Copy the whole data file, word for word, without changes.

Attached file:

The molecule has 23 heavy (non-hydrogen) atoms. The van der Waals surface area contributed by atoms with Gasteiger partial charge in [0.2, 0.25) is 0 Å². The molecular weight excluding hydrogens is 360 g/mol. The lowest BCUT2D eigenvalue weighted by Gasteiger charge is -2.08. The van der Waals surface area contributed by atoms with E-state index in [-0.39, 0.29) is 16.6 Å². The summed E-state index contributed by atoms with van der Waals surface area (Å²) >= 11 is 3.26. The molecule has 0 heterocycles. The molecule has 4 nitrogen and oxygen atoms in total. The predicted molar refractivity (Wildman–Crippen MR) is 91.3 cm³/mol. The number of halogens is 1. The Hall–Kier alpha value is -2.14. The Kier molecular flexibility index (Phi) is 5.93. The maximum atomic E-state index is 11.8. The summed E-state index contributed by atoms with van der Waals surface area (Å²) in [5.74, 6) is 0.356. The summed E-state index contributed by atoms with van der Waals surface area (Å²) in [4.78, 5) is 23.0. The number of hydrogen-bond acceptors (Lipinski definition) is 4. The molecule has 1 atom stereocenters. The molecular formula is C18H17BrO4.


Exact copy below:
The molecule has 23 heavy (non-hydrogen) atoms. The van der Waals surface area contributed by atoms with Gasteiger partial charge in [0.2, 0.25) is 0 Å². The molecular weight excluding hydrogens is 360 g/mol. The lowest BCUT2D eigenvalue weighted by Gasteiger charge is -2.08. The van der Waals surface area contributed by atoms with E-state index in [-0.39, 0.29) is 16.6 Å². The summed E-state index contributed by atoms with van der Waals surface area (Å²) >= 11 is 3.26. The molecule has 0 heterocycles. The molecule has 4 nitrogen and oxygen atoms in total. The predicted molar refractivity (Wildman–Crippen MR) is 91.3 cm³/mol. The number of halogens is 1. The Hall–Kier alpha value is -2.14. The Kier molecular flexibility index (Phi) is 5.93. The maximum atomic E-state index is 11.8. The summed E-state index contributed by atoms with van der Waals surface area (Å²) in [5.74, 6) is 0.356. The summed E-state index contributed by atoms with van der Waals surface area (Å²) in [4.78, 5) is 23.0. The number of hydrogen-bond acceptors (Lipinski definition) is 4. The molecule has 1 atom stereocenters. The molecular formula is C18H17BrO4.